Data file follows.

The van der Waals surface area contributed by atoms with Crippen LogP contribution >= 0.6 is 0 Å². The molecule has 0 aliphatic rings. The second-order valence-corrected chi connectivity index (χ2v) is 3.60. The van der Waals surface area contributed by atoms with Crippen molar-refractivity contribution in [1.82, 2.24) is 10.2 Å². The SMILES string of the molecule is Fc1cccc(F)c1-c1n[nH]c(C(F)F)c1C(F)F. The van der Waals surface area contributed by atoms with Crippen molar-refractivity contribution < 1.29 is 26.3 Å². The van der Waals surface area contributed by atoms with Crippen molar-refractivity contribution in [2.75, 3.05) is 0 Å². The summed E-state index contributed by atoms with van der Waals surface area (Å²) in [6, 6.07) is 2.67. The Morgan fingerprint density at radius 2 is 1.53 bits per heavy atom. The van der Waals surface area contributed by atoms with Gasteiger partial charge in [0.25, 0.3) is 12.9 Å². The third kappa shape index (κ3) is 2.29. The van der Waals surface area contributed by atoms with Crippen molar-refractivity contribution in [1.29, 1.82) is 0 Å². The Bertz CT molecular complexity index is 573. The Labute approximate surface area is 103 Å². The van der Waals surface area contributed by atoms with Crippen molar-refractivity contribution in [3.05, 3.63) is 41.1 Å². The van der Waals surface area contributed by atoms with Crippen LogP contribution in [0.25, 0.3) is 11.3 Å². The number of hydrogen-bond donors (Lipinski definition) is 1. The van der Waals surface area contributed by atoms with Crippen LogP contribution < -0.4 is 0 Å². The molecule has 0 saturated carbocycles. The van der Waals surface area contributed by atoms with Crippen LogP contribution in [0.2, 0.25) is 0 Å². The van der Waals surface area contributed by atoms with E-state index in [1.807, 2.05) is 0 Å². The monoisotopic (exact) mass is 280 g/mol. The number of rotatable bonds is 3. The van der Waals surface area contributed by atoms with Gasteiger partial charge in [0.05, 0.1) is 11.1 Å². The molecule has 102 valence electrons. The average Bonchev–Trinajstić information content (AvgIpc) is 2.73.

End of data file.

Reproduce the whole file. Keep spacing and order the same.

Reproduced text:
The van der Waals surface area contributed by atoms with Crippen LogP contribution >= 0.6 is 0 Å². The molecule has 0 aliphatic rings. The second-order valence-corrected chi connectivity index (χ2v) is 3.60. The van der Waals surface area contributed by atoms with Crippen molar-refractivity contribution in [1.82, 2.24) is 10.2 Å². The SMILES string of the molecule is Fc1cccc(F)c1-c1n[nH]c(C(F)F)c1C(F)F. The van der Waals surface area contributed by atoms with Crippen molar-refractivity contribution < 1.29 is 26.3 Å². The van der Waals surface area contributed by atoms with Crippen molar-refractivity contribution in [2.75, 3.05) is 0 Å². The summed E-state index contributed by atoms with van der Waals surface area (Å²) in [6, 6.07) is 2.67. The Morgan fingerprint density at radius 2 is 1.53 bits per heavy atom. The van der Waals surface area contributed by atoms with Gasteiger partial charge in [0.25, 0.3) is 12.9 Å². The third kappa shape index (κ3) is 2.29. The van der Waals surface area contributed by atoms with Crippen molar-refractivity contribution in [1.29, 1.82) is 0 Å². The Bertz CT molecular complexity index is 573. The Labute approximate surface area is 103 Å². The van der Waals surface area contributed by atoms with Crippen molar-refractivity contribution in [3.05, 3.63) is 41.1 Å². The van der Waals surface area contributed by atoms with Crippen LogP contribution in [0.25, 0.3) is 11.3 Å². The number of hydrogen-bond donors (Lipinski definition) is 1. The van der Waals surface area contributed by atoms with Crippen LogP contribution < -0.4 is 0 Å². The molecule has 0 saturated carbocycles. The van der Waals surface area contributed by atoms with Crippen LogP contribution in [0.2, 0.25) is 0 Å². The van der Waals surface area contributed by atoms with E-state index in [1.807, 2.05) is 0 Å². The monoisotopic (exact) mass is 280 g/mol. The number of rotatable bonds is 3. The van der Waals surface area contributed by atoms with Gasteiger partial charge in [0.05, 0.1) is 11.1 Å². The molecule has 102 valence electrons. The average Bonchev–Trinajstić information content (AvgIpc) is 2.73.